Among building surveyors the take up is even more limited, with just 3% using it regularly.
In fact, 60% of Royal Institution of Chartered Surveyors (RICS) members seem to know virtually nothing about it.
BCIS surveyed 8,500 RICS quantity surveying and building surveying members on behalf of the RICS BIM steering group, to gauge awareness, and understanding of BIM, and engagement with the initiative.
The government’s BIM strategy paper, published in June 2011, called for collaborative BIM working on projects by 2016. The BCIS-BIM survey shows that the industry has a long way to go to make this possible.
BCIS executive director Joe Martin, a member of the RICS BIM steering group, said: “This survey reinforces the assertion in the government’s BIM Strategy paper that ‘the effective adoption of BIM technologies by cost consultants and planners has been slow to date’ with a general lack of awareness.
“It also however reflects an understanding that the profession needs to engage in the process, along with the positive desire of the industry for training and the establishment of standards.
“There is a requirement for the industry to address these areas of concern and educate the mass market to the significant time and cost benefits that can be achieved through the successful implementation of BIM which can only be achieved by the industry working cohesively to set criteria and standards.”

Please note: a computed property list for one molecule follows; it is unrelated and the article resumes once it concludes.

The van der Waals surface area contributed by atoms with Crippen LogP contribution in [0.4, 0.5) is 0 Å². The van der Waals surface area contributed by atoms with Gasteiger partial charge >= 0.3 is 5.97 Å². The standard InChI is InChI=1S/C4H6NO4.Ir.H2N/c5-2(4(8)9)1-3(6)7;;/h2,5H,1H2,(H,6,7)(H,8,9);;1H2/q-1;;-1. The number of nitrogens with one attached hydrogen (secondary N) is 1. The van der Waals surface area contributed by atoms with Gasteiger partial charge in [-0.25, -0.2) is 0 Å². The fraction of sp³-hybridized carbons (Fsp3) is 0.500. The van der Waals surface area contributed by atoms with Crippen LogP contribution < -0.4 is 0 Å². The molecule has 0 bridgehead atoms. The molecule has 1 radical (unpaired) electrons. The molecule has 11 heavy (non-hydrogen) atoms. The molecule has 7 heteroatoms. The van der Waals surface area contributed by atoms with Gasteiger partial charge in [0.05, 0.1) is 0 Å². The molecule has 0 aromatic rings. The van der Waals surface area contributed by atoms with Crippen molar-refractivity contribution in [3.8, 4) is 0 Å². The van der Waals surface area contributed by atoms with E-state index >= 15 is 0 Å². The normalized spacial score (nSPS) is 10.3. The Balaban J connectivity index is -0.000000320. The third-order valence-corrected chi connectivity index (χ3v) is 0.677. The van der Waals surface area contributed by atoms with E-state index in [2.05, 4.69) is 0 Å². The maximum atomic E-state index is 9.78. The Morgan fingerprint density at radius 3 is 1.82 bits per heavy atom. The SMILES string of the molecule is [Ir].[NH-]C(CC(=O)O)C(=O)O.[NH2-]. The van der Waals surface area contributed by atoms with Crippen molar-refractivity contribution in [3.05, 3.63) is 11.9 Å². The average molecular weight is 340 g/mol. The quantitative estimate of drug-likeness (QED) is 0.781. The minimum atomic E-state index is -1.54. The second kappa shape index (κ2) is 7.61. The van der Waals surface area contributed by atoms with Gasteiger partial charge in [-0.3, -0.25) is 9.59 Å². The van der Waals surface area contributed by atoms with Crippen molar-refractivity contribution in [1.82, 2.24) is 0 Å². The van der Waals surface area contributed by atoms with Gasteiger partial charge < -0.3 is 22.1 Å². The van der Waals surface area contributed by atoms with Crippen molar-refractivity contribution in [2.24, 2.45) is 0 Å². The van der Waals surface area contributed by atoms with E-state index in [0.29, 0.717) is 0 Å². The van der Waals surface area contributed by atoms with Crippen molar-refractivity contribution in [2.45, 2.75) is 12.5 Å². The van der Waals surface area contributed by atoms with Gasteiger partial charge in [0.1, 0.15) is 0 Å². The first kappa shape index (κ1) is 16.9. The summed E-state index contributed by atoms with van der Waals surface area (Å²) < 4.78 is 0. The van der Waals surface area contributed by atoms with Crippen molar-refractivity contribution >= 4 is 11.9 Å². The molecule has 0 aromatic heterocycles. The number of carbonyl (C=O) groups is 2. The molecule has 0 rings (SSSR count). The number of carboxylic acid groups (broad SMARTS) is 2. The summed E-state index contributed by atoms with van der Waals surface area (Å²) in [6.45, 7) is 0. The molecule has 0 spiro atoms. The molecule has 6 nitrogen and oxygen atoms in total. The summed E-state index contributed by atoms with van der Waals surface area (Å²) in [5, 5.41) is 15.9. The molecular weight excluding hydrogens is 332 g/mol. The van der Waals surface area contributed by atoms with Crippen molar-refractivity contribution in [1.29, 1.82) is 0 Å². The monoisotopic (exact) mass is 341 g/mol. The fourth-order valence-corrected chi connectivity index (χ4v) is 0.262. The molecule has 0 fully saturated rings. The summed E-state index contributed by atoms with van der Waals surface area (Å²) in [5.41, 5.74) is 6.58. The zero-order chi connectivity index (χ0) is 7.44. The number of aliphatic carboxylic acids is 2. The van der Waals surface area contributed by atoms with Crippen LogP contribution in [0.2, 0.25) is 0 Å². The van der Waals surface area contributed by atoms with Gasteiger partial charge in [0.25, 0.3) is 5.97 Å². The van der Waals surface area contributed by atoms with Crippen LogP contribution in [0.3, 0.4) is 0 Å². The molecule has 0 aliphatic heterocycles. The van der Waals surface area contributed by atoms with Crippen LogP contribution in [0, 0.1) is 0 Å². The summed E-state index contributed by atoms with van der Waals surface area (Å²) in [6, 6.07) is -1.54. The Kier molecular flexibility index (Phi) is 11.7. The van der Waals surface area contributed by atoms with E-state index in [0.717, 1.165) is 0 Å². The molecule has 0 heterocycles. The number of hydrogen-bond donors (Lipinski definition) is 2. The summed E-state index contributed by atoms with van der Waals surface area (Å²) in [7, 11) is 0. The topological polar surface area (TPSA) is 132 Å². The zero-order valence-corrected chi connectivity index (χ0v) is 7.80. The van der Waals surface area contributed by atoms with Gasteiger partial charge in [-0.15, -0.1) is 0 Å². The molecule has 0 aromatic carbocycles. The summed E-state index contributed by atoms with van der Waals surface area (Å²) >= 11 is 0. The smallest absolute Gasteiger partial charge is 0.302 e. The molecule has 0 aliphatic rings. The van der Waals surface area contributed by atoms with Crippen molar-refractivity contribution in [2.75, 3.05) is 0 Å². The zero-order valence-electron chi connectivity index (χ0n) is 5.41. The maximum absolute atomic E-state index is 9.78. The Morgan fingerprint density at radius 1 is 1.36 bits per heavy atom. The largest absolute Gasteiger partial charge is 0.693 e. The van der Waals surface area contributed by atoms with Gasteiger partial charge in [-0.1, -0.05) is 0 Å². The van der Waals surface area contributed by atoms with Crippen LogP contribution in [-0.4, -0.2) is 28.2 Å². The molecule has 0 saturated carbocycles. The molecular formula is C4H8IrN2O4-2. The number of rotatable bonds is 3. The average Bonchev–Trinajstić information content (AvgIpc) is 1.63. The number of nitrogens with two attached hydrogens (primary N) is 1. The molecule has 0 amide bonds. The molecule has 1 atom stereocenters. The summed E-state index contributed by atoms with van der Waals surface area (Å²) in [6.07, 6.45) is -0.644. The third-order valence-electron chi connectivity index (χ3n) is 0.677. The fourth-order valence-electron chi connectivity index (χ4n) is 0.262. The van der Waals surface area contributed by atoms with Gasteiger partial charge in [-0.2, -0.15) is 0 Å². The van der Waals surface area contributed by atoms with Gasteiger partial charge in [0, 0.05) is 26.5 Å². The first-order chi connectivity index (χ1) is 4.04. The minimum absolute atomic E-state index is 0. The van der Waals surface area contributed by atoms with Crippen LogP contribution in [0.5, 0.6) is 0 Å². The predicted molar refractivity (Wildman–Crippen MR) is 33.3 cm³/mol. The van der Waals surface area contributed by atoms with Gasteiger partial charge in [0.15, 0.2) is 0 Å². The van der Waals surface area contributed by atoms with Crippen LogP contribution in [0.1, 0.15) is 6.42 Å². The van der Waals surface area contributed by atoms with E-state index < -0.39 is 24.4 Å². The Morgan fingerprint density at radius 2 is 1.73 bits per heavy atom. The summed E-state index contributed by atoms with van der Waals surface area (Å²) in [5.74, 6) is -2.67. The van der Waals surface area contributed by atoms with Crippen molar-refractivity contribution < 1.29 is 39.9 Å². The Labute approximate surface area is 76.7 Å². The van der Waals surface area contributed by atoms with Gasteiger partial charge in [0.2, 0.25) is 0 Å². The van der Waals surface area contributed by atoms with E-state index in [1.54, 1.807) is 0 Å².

- 10% of quantity surveyors (QSs) and 3% of building surveyors (BSs) said they were using BIM regularly, and a further 29% of both QSs and BSs have had some limited engagement with BIM
- 10% of QSs and 6% of BSs are actively assessing BIM tools with a view to adopting BIM
- 4% of QSs and 1% of BSs invest regularly in BIM training
- For QSs that use BIM, the most frequent use is for construction scheduling (14% used BIM for this very often or often), followed by extracting quantities and facilities/asset management (both 8%)
- For BSs that use BIM, the most frequent use is for linking specification clauses to graphic elements (15%), followed by construction scheduling and 3D modelling for drawing production (both 10%)
- Approximately 20% of respondents said they had worked on projects where BIM was used within the last 12 months and felt using BIM would have been appropriate on 2.5 times as many projects
- For the QSs, the majority of BIM use was in the design and construction phases, while BSs were as likely to use BIM in facilities management as construction
- On more than half of BIM projects, the client requested its use, and a third of the clients intended to use BIM after handover
- For QSs, the biggest barriers to the take-up of BIM are lack of client demand, lack of training, lack of application interfaces and lack of standards. The responses for the BSs were similar, but they also identified lack of IT infrastructure and professional indemnity insurance terms as barriers.